Hybrid Graphics is a complex hardware and software solution to achieve longer laptop battery life: an integrated graphics device is used by default, and a discrete graphics device with higher graphics performances is enabled on demand.

Hybrid Graphics

If it is designed and implemented carefully, users should not notice that a laptop has two graphical devices.

Sadly, the Linux implementation is not perfect yet. I had to debug different graphics issues on GNOME last months, so I decided to write down an article about this technology.

This article is about the GNOME desktop environment with Wayland running on Fedora 30, with Linux kernel vgaswitcheroo in muxless mode (more about that above).

Hybrid Graphics

Hybrid Graphics are known under different names:

  • Linux kernel vgaswitcheroo
  • PRIME in Linux open source GPU drivers (nouveau, ati, amdgpu and intel), the "muxless" flavor of hybrid graphics
  • Bumblebee: NVIDIA Optimus for Linux
  • "AMD Dynamic Switchable Graphics" for Radeon
  • "Dual GPUs"
  • etc.

Nowadays, most manufacturers utilizes the muxless model:

Dual GPUs but only one of them is connected to outputs. The other one is merely used to offload rendering, its results are copied over PCIe into the framebuffer. On Linux this is supported with DRI PRIME.

In 2010, the first generation hybrid model used the muxed model:

Dual GPUs with a hardware multiplexer chip to switch outputs between GPUs. This model makes the user choose (at boot time or at login time) between the two power/graphics profiles and is almost fixed throughout the user session.

Note: The development to support hybrid graphics in Linux started in 2010.

Does my Linux have Hybrid Graphics?

On Linux, Hybrid Graphics is used if the /sys/kernel/debug/vgaswitcheroo/ directory exists.

No Hybrid Graphics, single graphics device:

$ sudo cat /sys/kernel/debug/vgaswitcheroo/switch
cat: /sys/kernel/debug/vgaswitcheroo/switch: No such file or directory

Hybrid Graphics with two graphics devices:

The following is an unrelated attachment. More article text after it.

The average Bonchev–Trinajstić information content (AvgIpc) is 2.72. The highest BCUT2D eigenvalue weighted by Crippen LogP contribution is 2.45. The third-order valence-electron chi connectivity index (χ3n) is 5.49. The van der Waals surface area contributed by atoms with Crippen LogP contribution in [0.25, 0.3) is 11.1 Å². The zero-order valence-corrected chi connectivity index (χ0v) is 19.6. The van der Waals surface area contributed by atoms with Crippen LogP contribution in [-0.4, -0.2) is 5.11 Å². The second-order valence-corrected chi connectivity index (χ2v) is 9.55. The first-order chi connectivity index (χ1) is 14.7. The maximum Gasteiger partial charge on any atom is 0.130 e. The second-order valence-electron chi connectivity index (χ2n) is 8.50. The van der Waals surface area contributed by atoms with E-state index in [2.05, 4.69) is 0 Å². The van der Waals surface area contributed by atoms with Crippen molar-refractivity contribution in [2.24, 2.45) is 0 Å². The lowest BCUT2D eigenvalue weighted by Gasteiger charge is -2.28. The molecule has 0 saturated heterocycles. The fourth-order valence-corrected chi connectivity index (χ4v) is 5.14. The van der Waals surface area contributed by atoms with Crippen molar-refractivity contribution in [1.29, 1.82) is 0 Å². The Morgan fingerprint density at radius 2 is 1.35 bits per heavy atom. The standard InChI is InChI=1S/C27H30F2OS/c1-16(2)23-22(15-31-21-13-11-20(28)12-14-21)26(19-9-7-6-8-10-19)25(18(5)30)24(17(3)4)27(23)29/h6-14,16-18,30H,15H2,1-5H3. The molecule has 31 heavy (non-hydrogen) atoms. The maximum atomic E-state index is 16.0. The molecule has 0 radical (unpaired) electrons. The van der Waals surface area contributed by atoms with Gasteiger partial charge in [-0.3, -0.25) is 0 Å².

$ sudo cat /sys/kernel/debug/vgaswitcheroo/switch
1:DIS: :DynOff:0000:01:00.0

Command to list graphics devices:

$ lspci|grep VGA
00:02.0 VGA compatible controller: Intel Corporation HD Graphics 530 (rev 06)
01:00.0 VGA compatible controller: NVIDIA Corporation GM107GLM [Quadro M1000M] (rev a2)


My employer gave me a Lenovo P50 laptop to work in December 2017. It is my only computer at home, so I needed a powerful laptop (even if it's heavy for traveling to conferences). The CPU, RAM and battery are great, but the hybrid graphics caused me some headaches.

My Lenovo P50 has two GPUs:

$ lspci|grep VGA
00:02.0 VGA compatible controller: Intel Corporation HD Graphics 530 (rev 06)
01:00.0 VGA compatible controller: NVIDIA Corporation GM107GLM [Quadro M1000M] (rev a2)
  • The Integrated Graphics Device is a Intel IGP (Intel HD Graphics 530)
  • The Discrete Graphics Device is a NVIDIA GPU (NVIDIA Quadro M1000M)

I didn't know that that the laptop had two graphics device when I chose the laptop model. I discovered hybrid graphics when I started to debug graphics issues.


Hybrid graphics can be configured in the BIOS:

  • Discrete Graphics mode will achieve higher graphics performances.
  • Hybrid Graphics mode (default) runs as Integrated Graphics mode to achieve longer battery life, and Discrete Graphics is enabled on demand.

On my Lenovo P50, using the Discrete Graphics mode removes "00:02.0 VGA compatible controller: Intel Corporation HD Graphics 530" from lspci command output: the Intel IGP is fully disabled. The Linux kernel only sees the NVIDIA GPU.

Linux kernel

On Linux, hybrid graphics is handled by vgaswitcheroo:

$ sudo cat /sys/kernel/debug/vgaswitcheroo/switch
1:DIS: :DynPwr:0000:01:00.0
  • IGD stands for Integrated Graphics Device
  • DIS stands for DIScrete Graphics Device
  • "+" marks the active card
  • Pwr: the graphics device is always active
  • DynPwr: the graphics device is actived on demand

The last field (ex: 0000:00:02.0) is based on the PCI identifier: